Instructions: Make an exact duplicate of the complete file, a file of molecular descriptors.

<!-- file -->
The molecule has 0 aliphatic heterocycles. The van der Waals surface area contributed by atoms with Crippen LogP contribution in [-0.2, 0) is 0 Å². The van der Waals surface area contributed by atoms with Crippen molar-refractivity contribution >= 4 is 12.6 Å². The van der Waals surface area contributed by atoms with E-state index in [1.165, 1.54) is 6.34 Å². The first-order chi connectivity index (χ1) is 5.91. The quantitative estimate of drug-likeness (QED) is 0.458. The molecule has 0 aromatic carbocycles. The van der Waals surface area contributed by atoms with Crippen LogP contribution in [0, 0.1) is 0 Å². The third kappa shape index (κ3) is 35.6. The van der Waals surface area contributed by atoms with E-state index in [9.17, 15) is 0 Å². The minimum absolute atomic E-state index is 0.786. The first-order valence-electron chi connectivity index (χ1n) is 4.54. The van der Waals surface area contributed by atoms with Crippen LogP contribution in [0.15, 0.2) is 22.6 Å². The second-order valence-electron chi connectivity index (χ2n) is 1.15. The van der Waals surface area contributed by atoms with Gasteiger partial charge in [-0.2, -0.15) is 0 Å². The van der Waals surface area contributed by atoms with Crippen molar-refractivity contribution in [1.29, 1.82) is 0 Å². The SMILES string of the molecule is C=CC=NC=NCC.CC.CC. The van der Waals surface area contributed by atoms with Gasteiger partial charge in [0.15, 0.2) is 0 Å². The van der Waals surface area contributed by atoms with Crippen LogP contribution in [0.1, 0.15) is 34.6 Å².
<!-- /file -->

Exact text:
The molecule has 0 aliphatic heterocycles. The van der Waals surface area contributed by atoms with Crippen LogP contribution in [-0.2, 0) is 0 Å². The van der Waals surface area contributed by atoms with Crippen molar-refractivity contribution >= 4 is 12.6 Å². The van der Waals surface area contributed by atoms with E-state index in [1.165, 1.54) is 6.34 Å². The first-order chi connectivity index (χ1) is 5.91. The quantitative estimate of drug-likeness (QED) is 0.458. The molecule has 0 aromatic carbocycles. The van der Waals surface area contributed by atoms with Crippen LogP contribution in [0, 0.1) is 0 Å². The third kappa shape index (κ3) is 35.6. The van der Waals surface area contributed by atoms with E-state index in [9.17, 15) is 0 Å². The minimum absolute atomic E-state index is 0.786. The first-order valence-electron chi connectivity index (χ1n) is 4.54. The van der Waals surface area contributed by atoms with Crippen LogP contribution in [0.15, 0.2) is 22.6 Å². The second-order valence-electron chi connectivity index (χ2n) is 1.15. The van der Waals surface area contributed by atoms with Gasteiger partial charge in [-0.2, -0.15) is 0 Å². The van der Waals surface area contributed by atoms with Crippen molar-refractivity contribution in [1.29, 1.82) is 0 Å². The SMILES string of the molecule is C=CC=NC=NCC.CC.CC. The van der Waals surface area contributed by atoms with Gasteiger partial charge in [0.15, 0.2) is 0 Å². The van der Waals surface area contributed by atoms with Crippen LogP contribution in [0.1, 0.15) is 34.6 Å².